Ready to enter the rabbit hole? Greg Belliveau, English professor, released his new science fiction novel IMAGO Nov. 1.
The novel follows Christopher Dante and his uncle Hal in the post-apocalyptic city of Cogstin. The two find work in scrapping discarded stone and metal, and while working one day Christopher discovers a secret so powerful and important that it could destroy life as he knows it.
Bellievau said that the idea came to him in a dream.
“I mean, you hear this from other writers … and I always laugh when it happens … but I actually had a dream,” he said. “It was so vivid and I was just like, ‘this is crazy.’”
Belliveau said that he sat at the kitchen table and started talking to his daughter, who was around ten at the time, about the idea.
“I’m like, ‘I just had this vivid dream about what would happen if somebody from another universe was in our world but they were god-like, but they weren’t that,’” he said.
From there, as he began thinking about it even more, he began asking more questions.
“What would happen if you were trapped in this world and you couldn’t get back to the other world?” he said. “And what happens if you were god-like and immortal in this world but you were trapped in a really crappy world, like a dystopian world?”
From there, IMAGO began to take shape.
“I was very heavily influenced … by Dante’s Inferno and The Purgatorio” he said.
Many characters in the novel representative of different mediums; one character is a painter, one is a sculptor, and one is a storyteller, for example.
Belliveau took all of those things and reinterpreted them into a dystopian universe, and that’s when the book started to really become what it is.
When creating a main character, he begins fleshing out who that person is, often in a notebook.
“The characters become real once you start writing them with placing words on a page,” he said. “Some of them are in your head, but it’s not until you actually get them speaking and doing stuff like, on the page [that they become real].”
Belliveau said that one of the characters, Caravaggio, started taking over the page when he invented him. The character is so cool and interesting to him that he’s going to make him into a major part in the eventual sequel to IMAGO, even though the character wasn’t even invented when he first thought up the idea for the novel.
“[Characters] do not become actual people, I think, until you actually get them speaking, talking, and acting,” he said.
“Creative writing always comes from all the stuff you’re doing at the time,” he said. “Like, I’ve been teaching this stuff and thinking about this stuff and reading, reading, reading all this stuff, and that morphs into these types of things.”
As a huge fan of science fiction and fantasy, he always thought to himself that he’d like to write a book that he’d like to read.
“You know, you hear that all the time, and then when you start to write a book like fantasy or science fiction, you’re stepping into this ocean of science fiction and fantasy that is super deep and super huge, and you got to know what it is,” he said.
Belliveau said that writing science fiction, and even fantasy, is a way to explore topics that aren’t necessarily explorable in realistic fiction, like clones or even the meanings of deeper things like the concept of “self.”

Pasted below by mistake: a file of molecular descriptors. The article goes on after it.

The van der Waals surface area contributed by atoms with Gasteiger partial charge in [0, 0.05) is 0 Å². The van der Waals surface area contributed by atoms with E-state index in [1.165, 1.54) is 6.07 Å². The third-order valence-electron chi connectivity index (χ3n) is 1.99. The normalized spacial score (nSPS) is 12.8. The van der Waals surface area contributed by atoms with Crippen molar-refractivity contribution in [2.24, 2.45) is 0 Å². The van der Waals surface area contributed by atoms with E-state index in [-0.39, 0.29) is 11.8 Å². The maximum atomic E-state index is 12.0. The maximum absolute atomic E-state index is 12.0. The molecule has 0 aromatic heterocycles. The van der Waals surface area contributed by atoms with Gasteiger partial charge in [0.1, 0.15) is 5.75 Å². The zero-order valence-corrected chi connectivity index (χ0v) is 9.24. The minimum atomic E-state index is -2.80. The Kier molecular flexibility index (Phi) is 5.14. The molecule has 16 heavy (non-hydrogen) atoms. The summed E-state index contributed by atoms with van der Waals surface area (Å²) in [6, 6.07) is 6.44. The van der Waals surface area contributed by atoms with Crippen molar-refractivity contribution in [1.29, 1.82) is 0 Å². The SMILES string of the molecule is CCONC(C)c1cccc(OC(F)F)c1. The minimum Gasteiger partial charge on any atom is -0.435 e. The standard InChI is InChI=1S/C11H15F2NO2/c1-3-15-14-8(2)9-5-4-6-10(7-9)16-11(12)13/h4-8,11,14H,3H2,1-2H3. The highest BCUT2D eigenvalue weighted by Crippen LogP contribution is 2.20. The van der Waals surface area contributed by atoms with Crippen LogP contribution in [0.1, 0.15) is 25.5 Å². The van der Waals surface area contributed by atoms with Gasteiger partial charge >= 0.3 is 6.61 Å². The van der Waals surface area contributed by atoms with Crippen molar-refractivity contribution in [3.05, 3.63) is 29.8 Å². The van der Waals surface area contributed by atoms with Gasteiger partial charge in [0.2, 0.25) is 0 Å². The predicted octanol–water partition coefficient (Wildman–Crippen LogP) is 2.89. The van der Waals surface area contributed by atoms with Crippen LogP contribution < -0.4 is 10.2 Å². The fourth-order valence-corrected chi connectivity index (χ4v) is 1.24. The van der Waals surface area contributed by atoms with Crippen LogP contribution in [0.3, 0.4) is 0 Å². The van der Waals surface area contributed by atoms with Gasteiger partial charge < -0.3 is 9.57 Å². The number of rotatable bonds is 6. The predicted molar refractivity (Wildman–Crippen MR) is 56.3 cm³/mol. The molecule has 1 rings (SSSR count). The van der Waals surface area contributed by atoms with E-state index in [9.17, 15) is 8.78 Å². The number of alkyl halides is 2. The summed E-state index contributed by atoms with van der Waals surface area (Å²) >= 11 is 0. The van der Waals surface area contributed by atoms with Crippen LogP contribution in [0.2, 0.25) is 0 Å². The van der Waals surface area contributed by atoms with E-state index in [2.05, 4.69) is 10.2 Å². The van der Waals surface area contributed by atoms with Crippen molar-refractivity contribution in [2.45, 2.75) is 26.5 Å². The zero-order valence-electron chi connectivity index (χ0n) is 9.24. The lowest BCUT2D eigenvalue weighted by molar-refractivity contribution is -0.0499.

“I think science fiction and fantasy allow you to really explore some super cool like, higher level themes really fast,” he said.
Belliveau wrote the novel in first-person, present-tense because it allows the reader to participate in the “here and now” with Christopher.
“I chose it for this novel because it is a novel about reveals for the reader and the narrator, and that worked well for the tyranny of the urgent, the immediate crisis Christopher finds himself in as his world evaporates before his eyes,” he said. “It is supposed to give the impression of running as fast as you can at night in an unfamiliar woods. Or, driving down a country road at night with only the headlights to guide you, the next turn, the unforeseen obstacle, etc.”
Belliveau said he really wanted to have a good cover for his book.
The cover was designed by David Sladek, a concept artist at Blizzard Entertainment, a company known for video games such as World of Warcraft.
“I wanted it to be a kickass cover because I knew that if people [notice] the cover, like that’s a big thing,” he said.
Since science fiction novels may have a bad reputation for having bad cover art, Belliveau wanted to make sure that his was “kickass.”
Belliveau said that the process of getting a novel published is a long and tedious one.
It begins with the actual writing of the book, then getting it sold. Once it’s accepted by the editor, there’s a nine to 12 month process that kicks in of mundane tasks like contracts.
“Then there’s an editor that will take that book, and they’ll shred it,” he said. “And then you as the writer have to take all those notes and you say, ‘Okay, do I believe this?’ or ‘Nope, not gonna change any of this’ or, ‘Oh my god I totally didn’t see that, like that absolutely needs to be fleshed out.’”
From there, there’s a back-and-forth between the writer and the editor before about another six months of copy editing and even more months of other finalization and receiving advanced reader copies to send out for review.
And then after all that, the book is out, which Belliveau said is the scariest part.
“You’re like, you know, ‘it’s a cool book, I hope people will enjoy it,’” he said.
Belliveau said that not getting caught up in what people have to say about his writing because it’s already out there.
“It’s this thing that you’ve put a lot of time, effort, and thought and creativity in and I think some people will get it and some people won’t get it and some people will be offended by it, some people won’t be offended by it,” he said. “I think if you live and die by those, you’ll stop writing.”